I’ve recently completed my first iOS app, “Like, Wow!”, and submitted it to the App Store for review to be published in TestFlight, Apple’s beta testing program for iOS and macOS apps. Once that process is complete, I’ll submit it to be published on the App Store. The app counts the number of times people say the word “like”. There’s a little backstory on why I created an app in the first place.
While most of my career I’ve held the position of CTO at small investment companies (a number of hedge funds and also a private equity firm), I never really lost interest in programming. My job didn’t require me to spend much time rolling up my sleeves and diving into the details, but I enjoyed those few opportunities when they arose. In fact, the lack of those oppportunities was one of the factors that led me to walk away from that career.
In my new startup, we have a number of ideas about what we are going to create, mostly in the “fintech” space to some degree. A couple of the ideas would involve development of a mobile app that would be part of a service offering. Since I had no experience developing a mobile app or even managing a team that did so, I thought it would be helpful to understand the process such that if we ever outsourced the development to an external company, I could be effective in reviewing the app and managing the project.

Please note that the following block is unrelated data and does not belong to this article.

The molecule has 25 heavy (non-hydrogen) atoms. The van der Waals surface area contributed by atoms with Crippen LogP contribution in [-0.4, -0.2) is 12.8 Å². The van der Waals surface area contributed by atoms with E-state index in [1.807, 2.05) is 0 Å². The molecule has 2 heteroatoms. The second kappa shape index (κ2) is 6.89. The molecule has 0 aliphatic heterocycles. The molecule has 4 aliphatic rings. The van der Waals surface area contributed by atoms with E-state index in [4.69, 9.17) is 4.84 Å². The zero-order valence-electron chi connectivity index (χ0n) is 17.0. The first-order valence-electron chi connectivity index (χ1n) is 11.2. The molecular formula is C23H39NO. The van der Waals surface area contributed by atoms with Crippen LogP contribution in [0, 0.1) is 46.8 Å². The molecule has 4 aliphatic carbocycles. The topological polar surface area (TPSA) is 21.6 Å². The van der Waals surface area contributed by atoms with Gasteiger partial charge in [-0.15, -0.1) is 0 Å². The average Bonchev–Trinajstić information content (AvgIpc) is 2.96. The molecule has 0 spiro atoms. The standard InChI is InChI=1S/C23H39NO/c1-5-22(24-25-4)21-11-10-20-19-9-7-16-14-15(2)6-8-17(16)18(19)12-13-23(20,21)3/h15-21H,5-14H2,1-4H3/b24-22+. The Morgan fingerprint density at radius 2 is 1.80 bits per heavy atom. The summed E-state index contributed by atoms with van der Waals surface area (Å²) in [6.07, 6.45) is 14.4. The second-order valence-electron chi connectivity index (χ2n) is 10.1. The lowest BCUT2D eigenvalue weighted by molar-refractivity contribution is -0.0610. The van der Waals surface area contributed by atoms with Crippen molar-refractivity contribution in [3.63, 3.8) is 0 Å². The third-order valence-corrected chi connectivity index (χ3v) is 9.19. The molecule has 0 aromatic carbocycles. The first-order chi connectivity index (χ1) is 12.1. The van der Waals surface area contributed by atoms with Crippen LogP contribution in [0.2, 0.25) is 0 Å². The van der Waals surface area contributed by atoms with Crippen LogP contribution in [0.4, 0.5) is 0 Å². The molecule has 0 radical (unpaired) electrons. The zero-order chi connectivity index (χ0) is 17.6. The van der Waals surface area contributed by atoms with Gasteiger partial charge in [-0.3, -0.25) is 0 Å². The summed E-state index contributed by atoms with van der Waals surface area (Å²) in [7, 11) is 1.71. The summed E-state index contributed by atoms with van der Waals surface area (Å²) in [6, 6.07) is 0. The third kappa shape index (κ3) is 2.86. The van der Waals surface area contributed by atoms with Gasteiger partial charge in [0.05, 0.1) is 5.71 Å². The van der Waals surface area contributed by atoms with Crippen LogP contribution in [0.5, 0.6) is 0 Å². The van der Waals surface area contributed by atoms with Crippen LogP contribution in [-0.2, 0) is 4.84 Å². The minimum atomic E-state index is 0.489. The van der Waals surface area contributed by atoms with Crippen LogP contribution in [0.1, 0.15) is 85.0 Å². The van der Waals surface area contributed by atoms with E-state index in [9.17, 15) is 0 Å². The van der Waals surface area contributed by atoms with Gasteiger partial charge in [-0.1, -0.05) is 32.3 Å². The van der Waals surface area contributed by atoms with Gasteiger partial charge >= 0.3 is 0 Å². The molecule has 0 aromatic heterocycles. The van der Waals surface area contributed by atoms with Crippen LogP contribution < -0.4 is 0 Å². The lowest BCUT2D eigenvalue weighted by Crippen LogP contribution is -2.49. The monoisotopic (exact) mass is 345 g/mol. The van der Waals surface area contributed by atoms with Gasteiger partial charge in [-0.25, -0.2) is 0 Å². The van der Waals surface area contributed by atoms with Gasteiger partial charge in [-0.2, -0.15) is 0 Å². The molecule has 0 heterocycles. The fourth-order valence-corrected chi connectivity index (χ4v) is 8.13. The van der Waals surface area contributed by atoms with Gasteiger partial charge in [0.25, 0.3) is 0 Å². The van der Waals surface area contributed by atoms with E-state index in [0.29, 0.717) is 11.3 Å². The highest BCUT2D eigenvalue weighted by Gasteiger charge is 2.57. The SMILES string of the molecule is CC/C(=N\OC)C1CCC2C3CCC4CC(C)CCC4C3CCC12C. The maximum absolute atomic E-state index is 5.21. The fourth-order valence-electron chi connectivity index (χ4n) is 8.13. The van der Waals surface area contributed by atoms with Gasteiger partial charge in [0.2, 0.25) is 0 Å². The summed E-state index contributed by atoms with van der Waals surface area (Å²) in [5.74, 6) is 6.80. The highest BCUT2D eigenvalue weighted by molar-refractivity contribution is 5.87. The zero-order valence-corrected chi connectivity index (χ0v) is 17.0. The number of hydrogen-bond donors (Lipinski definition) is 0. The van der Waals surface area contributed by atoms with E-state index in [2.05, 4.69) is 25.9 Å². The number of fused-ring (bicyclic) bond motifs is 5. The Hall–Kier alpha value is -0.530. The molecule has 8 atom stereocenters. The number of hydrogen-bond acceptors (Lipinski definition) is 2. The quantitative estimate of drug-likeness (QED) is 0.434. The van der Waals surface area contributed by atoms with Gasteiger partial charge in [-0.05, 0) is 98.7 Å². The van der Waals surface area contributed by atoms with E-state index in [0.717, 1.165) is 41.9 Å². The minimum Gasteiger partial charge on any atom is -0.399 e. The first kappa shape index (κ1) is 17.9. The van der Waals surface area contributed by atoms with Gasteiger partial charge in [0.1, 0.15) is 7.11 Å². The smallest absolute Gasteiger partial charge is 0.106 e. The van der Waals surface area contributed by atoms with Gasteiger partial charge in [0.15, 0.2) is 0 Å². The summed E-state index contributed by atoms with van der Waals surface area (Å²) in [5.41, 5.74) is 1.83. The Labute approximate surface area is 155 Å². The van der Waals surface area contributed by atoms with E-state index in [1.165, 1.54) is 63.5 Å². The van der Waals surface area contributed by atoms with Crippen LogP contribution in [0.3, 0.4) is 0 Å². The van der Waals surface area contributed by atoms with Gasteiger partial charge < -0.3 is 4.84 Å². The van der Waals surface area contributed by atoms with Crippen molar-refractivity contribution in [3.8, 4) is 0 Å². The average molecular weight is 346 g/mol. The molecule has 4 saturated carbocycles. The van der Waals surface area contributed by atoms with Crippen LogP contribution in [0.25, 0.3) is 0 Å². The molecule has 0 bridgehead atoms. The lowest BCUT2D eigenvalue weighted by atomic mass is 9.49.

To that end, I decided I should build an iPhone app. I’d had an idea for an app from a couple of years ago but had never spent any time to think it through. So I dove right in. I downloaded Xcode, signed up for an Apple Developer account, started watching some WWDC videos, went through a couple of tutorials online and slowly but surely started building it.
It’s been a really fun project but not without its challenges. I came into this with no experience in this space. I had to get familiar with Xcode, learn Swift, learn SwiftUI, understand processing of audio data, learn how to perform speech recognition, develop icons and other artwork, get familiar with the process for submitting an app to the App Store … essentially every step of the way I was facing something new to me.
Each one of these topics on its own is not overwhelming, but coming in with no experience in any of these areas meant that each new phase required lots of research, experimentation and led to many mistakes along the way.
But that’s also good material for some future posts about the development of “Like, Wow!”